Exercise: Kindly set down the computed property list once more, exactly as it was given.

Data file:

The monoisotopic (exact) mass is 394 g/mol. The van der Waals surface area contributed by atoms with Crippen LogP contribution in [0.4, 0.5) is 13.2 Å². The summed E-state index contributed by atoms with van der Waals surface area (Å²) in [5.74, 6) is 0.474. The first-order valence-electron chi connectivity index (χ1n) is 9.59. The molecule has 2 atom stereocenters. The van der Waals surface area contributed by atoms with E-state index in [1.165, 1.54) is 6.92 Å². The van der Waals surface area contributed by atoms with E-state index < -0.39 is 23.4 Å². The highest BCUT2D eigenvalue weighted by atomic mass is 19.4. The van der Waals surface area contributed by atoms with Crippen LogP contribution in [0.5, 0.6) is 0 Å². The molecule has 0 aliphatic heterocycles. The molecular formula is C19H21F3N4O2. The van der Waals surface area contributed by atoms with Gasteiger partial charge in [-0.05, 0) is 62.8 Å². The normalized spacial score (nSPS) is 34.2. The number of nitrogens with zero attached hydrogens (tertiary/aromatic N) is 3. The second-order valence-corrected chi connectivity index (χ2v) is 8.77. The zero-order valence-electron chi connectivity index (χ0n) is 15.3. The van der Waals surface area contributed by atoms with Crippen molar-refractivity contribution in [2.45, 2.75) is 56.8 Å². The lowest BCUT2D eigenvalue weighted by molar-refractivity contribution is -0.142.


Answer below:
The monoisotopic (exact) mass is 394 g/mol. The van der Waals surface area contributed by atoms with Crippen LogP contribution in [0.4, 0.5) is 13.2 Å². The summed E-state index contributed by atoms with van der Waals surface area (Å²) in [5.74, 6) is 0.474. The first-order valence-electron chi connectivity index (χ1n) is 9.59. The molecule has 2 atom stereocenters. The van der Waals surface area contributed by atoms with E-state index in [1.165, 1.54) is 6.92 Å². The van der Waals surface area contributed by atoms with E-state index < -0.39 is 23.4 Å². The highest BCUT2D eigenvalue weighted by atomic mass is 19.4. The van der Waals surface area contributed by atoms with Crippen LogP contribution in [0.5, 0.6) is 0 Å². The molecule has 0 aliphatic heterocycles. The molecular formula is C19H21F3N4O2. The van der Waals surface area contributed by atoms with Gasteiger partial charge in [-0.05, 0) is 62.8 Å². The normalized spacial score (nSPS) is 34.2. The number of nitrogens with zero attached hydrogens (tertiary/aromatic N) is 3. The second-order valence-corrected chi connectivity index (χ2v) is 8.77. The zero-order valence-electron chi connectivity index (χ0n) is 15.3. The van der Waals surface area contributed by atoms with Crippen molar-refractivity contribution in [2.45, 2.75) is 56.8 Å². The lowest BCUT2D eigenvalue weighted by molar-refractivity contribution is -0.142.